The Miami Dolphins appear to be a team more on the verge of a roster dump than on the turnaround from a decade of losing. Gone are Brandon Marshall and now so is last years starting CB and first round pick Vontae Davis. The fans in Indianapolis are complaining, they think Jim Irsay way overpaid for the corner. A second round pick which should easily be a top 3 or 5 in next years second round and a 6th rounder. It will go along with the extra 3rd the team got from Brandon Marshall trade.
Dolphins fans want to point the finger at Jeff Ireland and shake it hard in his face, once again calling him everything from “idiot” to “jackass”. As pointed out by several in the local media however, the decision to move Marshall and Davis, along with the signing of Chad Johnson and the addition of Hard Knocks, is no Jeff Ireland. Instead, it’s the head coach himself, Joe Philbin.
Unlike Tony Sparano and Cam Cameron, Joe Philbin is running this team. He is making the decisions on the players that are on his roster and he is exercising his right to do that. After we have seen the recent activity one has to ask, “Is he wrong?”.
There is no doubt that this is Philbin’s team and he has an idea of the type of player he wants on it. He doesn’t want the DIVA receiver and the alleged incident with Marshall and the fracas outside a NY nightclub that involved him punching a woman, was enough to ship him out of town. It sent a message. The desire to give Chad Johnson a shot, turned out to be a one month stint after he was shipped off immediately to the unemployment line after head-butting his wife, posting a double digit middle finger salute on his Twitter page, running an “F-Bomb” laden press conference, and basically being Chad Johnson.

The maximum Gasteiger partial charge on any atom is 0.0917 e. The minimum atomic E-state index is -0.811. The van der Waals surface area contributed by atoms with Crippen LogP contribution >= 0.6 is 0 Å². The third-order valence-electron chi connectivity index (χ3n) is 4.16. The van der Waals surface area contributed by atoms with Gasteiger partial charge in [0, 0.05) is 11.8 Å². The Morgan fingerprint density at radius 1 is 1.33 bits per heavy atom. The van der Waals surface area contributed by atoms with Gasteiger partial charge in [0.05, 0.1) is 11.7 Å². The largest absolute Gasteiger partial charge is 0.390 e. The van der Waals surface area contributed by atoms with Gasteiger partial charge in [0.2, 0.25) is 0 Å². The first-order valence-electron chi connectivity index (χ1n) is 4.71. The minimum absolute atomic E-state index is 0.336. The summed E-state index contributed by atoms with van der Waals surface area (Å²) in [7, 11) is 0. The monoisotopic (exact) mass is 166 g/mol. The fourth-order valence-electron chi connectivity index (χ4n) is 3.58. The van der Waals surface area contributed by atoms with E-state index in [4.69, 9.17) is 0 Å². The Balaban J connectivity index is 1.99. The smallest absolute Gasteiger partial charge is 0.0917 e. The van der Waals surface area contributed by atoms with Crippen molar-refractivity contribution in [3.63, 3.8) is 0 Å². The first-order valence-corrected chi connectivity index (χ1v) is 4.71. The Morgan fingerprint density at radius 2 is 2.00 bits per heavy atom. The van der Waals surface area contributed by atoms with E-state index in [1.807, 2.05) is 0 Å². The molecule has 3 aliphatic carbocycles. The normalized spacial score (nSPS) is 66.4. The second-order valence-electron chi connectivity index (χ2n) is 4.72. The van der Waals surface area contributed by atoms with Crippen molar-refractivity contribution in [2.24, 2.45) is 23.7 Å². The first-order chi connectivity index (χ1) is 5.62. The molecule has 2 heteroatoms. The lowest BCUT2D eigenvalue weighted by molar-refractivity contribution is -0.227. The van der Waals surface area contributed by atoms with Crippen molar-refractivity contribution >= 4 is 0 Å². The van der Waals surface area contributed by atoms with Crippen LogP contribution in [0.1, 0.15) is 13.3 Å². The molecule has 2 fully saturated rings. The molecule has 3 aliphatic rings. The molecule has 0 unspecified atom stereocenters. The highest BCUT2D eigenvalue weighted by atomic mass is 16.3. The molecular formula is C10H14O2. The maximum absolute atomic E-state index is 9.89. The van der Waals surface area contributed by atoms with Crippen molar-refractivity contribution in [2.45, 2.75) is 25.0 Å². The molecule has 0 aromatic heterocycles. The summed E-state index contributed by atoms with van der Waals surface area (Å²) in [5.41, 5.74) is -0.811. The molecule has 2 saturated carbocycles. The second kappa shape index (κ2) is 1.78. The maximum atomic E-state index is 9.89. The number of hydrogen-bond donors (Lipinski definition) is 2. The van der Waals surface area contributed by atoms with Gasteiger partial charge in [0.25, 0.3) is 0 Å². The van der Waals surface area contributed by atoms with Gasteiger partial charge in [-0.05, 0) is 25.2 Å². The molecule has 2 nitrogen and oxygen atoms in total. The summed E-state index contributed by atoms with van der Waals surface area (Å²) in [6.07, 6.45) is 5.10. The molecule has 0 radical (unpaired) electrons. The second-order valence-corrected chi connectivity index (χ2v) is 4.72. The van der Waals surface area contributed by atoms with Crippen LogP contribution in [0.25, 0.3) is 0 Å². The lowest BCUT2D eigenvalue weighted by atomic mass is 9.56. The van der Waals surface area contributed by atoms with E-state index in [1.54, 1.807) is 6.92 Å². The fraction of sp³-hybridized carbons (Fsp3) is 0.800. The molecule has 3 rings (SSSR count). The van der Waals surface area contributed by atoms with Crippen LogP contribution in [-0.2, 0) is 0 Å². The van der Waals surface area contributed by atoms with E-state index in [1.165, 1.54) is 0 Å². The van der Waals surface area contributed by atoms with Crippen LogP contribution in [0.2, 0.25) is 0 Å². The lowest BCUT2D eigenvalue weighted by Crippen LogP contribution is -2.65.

This time around it’s Vontae Davis who after taking pee breaks during practice, showing up out of shape and lazy, with a history of issues last year including the drunk arrival at practice, Philbin saw an opportunity to move him out of the locker-room. When you look at the fact that Karlos Dansby isn’t exactly Philbins favorite after calling him out over the Chad Johnson release, is he next on the train ride out of town?
Clearly Philbin is sending a message that his team will act a certain way, play a certain way, and that the entire team is a concept first and foremost. It’s hard to argue with that approach except for two things. One, two of your best players are out the door and one penciled in starter followed them. Two, he has never been a head coach before.
I don’t have a problem with the Marshall trade and see through that forest with no regrets. Even given the current state of the Dolphins WR’s. Marshall was a cancer who repeatedly mocked his team and his QB’s. Marshall is and always will be about Marshall. There was no team leader inside of him. His two off-seasons with the Dolphins were spent away from the team as he dealt with personal off-field issues. Davis is very similar. I like Vontae Davis. I have met him. Rode an elevator to his hotel room floor and carried a bag for him. He is a nice guy. But he has several issues.